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Health Tips - Exercise and Cardiovascular Health

Exercise and Cardiovascular Health

Everyone knows that exercising is one of most powerful things you can do to improve your health. Regular cardiovascular exercise makes your heart stronger and more efficient, burns calories, lowers your blood pressure and helps keep you mentally sharp. However, it is important to exercise properly to get optimum results and help you achieve your goals. With today's busy schedules, no one has time to waste on ineffective or inefficient exercise.

Performing cardiovascular work at the correct level of intensity is essential. Exercise too hard and you risk injury and exhaustion or you may burn out and stop exercising altogether. On the other hand, if you don't work out hard enough, you may not get the results you want. One way to measure intensity is to watch your heart rate as you exercise.

According to the American College of Sports Medicine, your predicted maximum heart rate can be estimated by subtracting your age from 220. This is the maximum number of times your heart can beat in a minute. Then multiply that number by .55 and by .9 to find the range that is your heart rate training zone. For example, if you are 35 years old, you have a predicted maximum heart rate of 185 beats per minute (220-35 = 185). Your lower limit is 102 beats per minute (.55 x 185), and your upper limit in the zone is 166 (.9 x 185).

Another method for calculating your training zone is known as the Karvonen method. This method takes into account your resting heart rate as well as your age predicted maximum heart rate. In the above example, the same 35 year old, with a resting heart rate of 70 beats per minute, using the Karvonen method would have lower limit of 133 beats per minute and an upper limit of 173. Since the Karvonen method takes into account the heart rate range between resting and maximum, it is often preferred by health care providers. It is important to remember however, that in order to use this equation, we must have information about the resting heart rate.

"Working in the appropriate training zone makes it easier to exercise for a sufficient period of time and to continue with an effective exercise program for weight loss or cardiovascular fitness," said James Skinner, Ph.D., Indiana University, and a member of the Life Fitness Academy Scientific and Medical Advisory Board. If you have a very low level of fitness or haven't exercised in a long time, 55 percent may be an effective place to begin your workouts, but a more conditioned person should work closer to 70 to 85 percent of his/her maximum heart rate. Depending on individual goals, most people who typically follow a regular exercise program should sustain at least 70 to 80 percent of their maximum heart rate for 20 to 60 minutes.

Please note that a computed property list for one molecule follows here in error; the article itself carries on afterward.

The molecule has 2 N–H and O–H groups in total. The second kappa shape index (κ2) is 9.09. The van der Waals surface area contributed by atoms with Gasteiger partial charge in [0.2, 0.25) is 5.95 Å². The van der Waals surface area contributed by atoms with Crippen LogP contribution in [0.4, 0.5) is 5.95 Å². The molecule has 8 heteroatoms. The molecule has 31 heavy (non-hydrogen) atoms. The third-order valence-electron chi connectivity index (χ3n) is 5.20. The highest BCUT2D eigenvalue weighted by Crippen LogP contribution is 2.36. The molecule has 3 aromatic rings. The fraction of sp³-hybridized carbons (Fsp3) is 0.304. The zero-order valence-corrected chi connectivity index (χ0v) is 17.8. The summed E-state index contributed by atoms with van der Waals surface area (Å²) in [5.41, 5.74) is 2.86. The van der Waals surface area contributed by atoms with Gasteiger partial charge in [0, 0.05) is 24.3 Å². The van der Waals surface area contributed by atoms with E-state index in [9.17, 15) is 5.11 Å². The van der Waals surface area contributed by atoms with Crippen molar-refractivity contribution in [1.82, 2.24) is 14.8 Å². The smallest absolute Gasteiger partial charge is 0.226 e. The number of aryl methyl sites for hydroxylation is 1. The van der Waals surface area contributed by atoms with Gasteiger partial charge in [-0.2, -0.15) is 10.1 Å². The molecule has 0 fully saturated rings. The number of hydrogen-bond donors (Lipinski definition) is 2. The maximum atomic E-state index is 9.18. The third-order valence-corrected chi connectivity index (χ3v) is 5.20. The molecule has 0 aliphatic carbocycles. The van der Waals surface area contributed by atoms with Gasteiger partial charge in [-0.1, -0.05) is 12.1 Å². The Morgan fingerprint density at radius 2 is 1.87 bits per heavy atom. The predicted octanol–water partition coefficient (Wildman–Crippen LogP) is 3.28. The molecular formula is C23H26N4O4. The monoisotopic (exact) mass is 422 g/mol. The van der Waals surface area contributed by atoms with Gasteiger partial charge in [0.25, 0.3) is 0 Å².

There are several ways to monitor your heart rate, including manually checking your pulse, and through using a variety of equipment, such as a heart rate monitor or hand sensors on fitness equipment. Checking your pulse can be done by using the first two fingers of one hand to apply light pressure at the carotid artery on the neck or the radial artery in the wrist. Count the beats for 10 seconds and multiply by six to get your heart rate for one minute.

Most heart rate monitors, include a chest strap and a wristwatch type receiver. The strap picks up your heart rate and the receiver displays the result, making it an accurate and convenient way to measure your heart rate.

Finally, equipment manufacturers typically offer features on their equipment that measure your heart rate as well. Some allow you to wear your heart rate monitoring strap and the machine's console will display your heart rate (just like your wrist receiver would). Also, some equipment offers hand sensors that you can grip and the machine will measure your heart rate and transmit the reading to the console.

Once your heart rate is determined, it is up to you to adjust your workout to keep your heart rate in your target zone. If your heart rate is too low, you may need to jog or pedal faster, for instance. If it is too high, you may want to slow down a bit.

Another method that can be used in conjunction with taking your pulse is the Ratings of Perceived Exertion (RPE). This is a subjective method that allows you to rate how hard you feel you're working. The original RPE scale developed by Borg used values ranging from 6 - 20 to indicate how hard the exerciser feels they are working. These numbers correspond to very very light at an RPE of 6 to very very hard at an RPE of 20. Since the establishment of the original RPE Scale by Borg, many exercisers have begun to use the revised RPE Scale, which ranks exercise intensity from 1 - 10. The RPE scale has been found to be highly correlated to monitoring exercise intensity using target heart rate. This method is also very effective for individuals on medication that can affect heart rate.

A strong and healthy heart pumps more blood with each contraction and is working efficiently. Therefore, it does not have to contract as often. This increased efficiency results in a lower resting heart rate, and a greater work capacity - which are signs of enhanced fitness.

"Cardiovascular exercise is an important part of any consistent exercise routine if you want to improve your overall health, fitness and longevity," says Paul Thompson, M.D., director of the Preventive Cardiology Program at Hartford Hospital, Hartford, Conn. "Building a stronger heart is the best life insurance there is."

When beginning any exercise program, it is important to first consult your physician. For assistance in developing a program that will help you exercise safely and ultimately achieve your fitness goals, the personal fitness trainers in your club can help create a program that specifically meets your needs...